Dr suggests bipolar turp

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after 4 years of bhp symptoms I went back to a urologist for a second time. I'm 55 and have typical symptoms. I take flomax 2 times a day. I get up 1 to 2 times a night. I pee about 15 times a day never emptying my bladder. I have urgency when I do have to go. I'm always concerned about a restroom where ever my wife and I go. our sex life is ok i have no problem getting hard but my orgasm has slight pain. so this lead me back to a different urologist last week in livonia michigan. Going in and after a rectal exam he said I needed a urolfit. 15 min later after an ultrasound and going in through my penis he changed quickly and said I needed a bipolar turp and that my bladder showed damage. He said the turp would absolutely fix my problem. He also watched my stream and said I really needed this procedure. I have been following this forum for a couple of years and concluded that nothing is guaranteed. I believe he said I have a very large medium lobe. I left out that most of the time when I urinate I have some pain it varies. He also said my bladder would do some healing after time. Has anyone had success with this. What are your thoughts please. The doctor was quite calm with his first suggestion of urolift. After going in with the camera he seemed very concerned and said I should get the turp done right away that I was damaging my bladder.

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  • Posted

    You mention you have been following this Forum for a couple of years, well it should come as no surprise that a number of people on here will suggest you look at other alternatives and obtain second opinions, preferably from someone with out a vested interest, but I appreciate that isn't how it works in the USA.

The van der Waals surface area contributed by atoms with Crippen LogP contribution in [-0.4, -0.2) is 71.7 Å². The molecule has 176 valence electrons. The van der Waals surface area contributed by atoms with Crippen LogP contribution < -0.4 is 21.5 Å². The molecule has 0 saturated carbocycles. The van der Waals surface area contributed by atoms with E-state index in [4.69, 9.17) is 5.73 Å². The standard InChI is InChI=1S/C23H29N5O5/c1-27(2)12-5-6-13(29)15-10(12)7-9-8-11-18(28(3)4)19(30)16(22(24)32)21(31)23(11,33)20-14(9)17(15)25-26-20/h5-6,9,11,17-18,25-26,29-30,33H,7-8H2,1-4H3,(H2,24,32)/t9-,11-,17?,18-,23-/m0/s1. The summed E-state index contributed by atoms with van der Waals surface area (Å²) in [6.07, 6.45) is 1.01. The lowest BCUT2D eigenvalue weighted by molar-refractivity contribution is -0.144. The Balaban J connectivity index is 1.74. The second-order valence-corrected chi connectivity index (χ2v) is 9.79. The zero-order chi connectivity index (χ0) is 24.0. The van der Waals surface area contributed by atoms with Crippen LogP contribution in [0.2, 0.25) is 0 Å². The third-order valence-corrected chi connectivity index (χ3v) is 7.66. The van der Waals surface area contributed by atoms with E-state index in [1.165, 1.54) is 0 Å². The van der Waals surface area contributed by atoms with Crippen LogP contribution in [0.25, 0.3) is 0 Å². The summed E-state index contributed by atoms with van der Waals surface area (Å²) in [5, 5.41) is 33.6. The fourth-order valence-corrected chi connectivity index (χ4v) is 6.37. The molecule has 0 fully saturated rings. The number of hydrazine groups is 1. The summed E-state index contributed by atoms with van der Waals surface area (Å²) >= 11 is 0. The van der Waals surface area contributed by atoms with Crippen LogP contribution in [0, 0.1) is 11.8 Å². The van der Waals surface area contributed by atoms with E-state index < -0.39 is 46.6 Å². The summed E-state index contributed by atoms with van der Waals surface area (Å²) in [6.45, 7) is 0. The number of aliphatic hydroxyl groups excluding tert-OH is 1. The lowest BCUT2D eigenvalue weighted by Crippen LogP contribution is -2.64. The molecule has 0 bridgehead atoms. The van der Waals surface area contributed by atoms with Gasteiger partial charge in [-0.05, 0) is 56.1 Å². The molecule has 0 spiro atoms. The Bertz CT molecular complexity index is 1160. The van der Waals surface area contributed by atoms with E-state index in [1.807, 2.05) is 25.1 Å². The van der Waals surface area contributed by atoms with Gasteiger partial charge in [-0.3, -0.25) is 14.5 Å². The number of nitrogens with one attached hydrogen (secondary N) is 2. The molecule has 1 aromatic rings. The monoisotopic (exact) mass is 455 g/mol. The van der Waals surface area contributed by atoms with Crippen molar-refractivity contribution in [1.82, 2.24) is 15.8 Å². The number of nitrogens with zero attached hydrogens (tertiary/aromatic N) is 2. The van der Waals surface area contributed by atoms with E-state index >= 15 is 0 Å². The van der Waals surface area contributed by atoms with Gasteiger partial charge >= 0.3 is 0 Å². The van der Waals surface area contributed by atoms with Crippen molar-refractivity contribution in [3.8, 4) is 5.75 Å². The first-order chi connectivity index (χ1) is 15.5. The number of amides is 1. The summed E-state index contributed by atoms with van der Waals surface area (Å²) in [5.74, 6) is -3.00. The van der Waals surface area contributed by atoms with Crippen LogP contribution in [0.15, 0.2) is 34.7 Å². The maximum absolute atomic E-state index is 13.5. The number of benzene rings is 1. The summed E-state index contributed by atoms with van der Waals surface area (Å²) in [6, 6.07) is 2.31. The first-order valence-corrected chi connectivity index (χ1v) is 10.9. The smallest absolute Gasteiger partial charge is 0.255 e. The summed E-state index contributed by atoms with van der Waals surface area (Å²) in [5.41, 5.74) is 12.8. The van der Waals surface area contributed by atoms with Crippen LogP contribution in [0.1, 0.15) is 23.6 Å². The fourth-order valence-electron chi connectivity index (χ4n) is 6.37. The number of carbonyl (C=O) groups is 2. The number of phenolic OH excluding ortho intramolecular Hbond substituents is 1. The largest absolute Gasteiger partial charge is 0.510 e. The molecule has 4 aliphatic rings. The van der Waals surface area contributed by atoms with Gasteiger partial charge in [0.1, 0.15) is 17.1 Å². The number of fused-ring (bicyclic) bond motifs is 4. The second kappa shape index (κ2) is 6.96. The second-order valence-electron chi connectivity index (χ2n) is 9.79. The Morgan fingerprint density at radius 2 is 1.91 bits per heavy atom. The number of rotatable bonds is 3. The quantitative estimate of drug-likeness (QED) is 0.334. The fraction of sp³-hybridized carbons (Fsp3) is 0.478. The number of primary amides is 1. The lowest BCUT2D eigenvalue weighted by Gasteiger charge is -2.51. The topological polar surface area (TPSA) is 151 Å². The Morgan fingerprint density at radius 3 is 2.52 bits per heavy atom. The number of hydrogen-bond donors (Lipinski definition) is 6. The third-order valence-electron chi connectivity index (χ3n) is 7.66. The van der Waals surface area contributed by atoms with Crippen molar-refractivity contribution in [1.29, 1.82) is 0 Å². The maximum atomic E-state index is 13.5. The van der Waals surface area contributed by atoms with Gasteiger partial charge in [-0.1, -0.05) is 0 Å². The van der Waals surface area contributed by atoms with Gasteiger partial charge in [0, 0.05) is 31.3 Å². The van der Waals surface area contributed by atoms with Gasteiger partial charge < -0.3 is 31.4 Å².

Your Median Lobe issue might preclude PAE but nevertheless a consultation with a Radiologist with a lot of experience of PAE and Median Lobes might be a starting place. The new kid on the block is Aquablation and that doesn't have an issue with ML's and early data suggests better outcomes than TURP. For the latter there are new techniques that are better at preserving prostate function but still relies heavily on the skill of the surgeon. Surgery is a big step so if you have the time then use it wisely to look at all the alternatives on offer, starting with the experiences on here.

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  • Posted

    There is a lot of information on this formum that could help you make your decision. There are many options each with their pros and cons. Bipolar turp is a legitimate one. However, I would try to find someone in your area who has expertise in PAE (prostatic artery embolization) to see if you would be a candidate for that because it is less invasive than bipolar turp. Generally, PAE works best for relatively large prostates. You should ask your urologist how large your prostate is. He probably won't push PAE because it is done by interventional radiologists. Because PAE is relatively non invasive you could always do something else like a Turp afterwards if it doesn't work. Based on my readings here I would consider aquablation (lesser chance of retrograde ejaculation) and Holep before bipolar Turp. A downside of Holep and turp is that they both will likely cause retrograde ejaculation. PAE and aquablation have little chance of causing that. Aquablation is more invasive than PAE.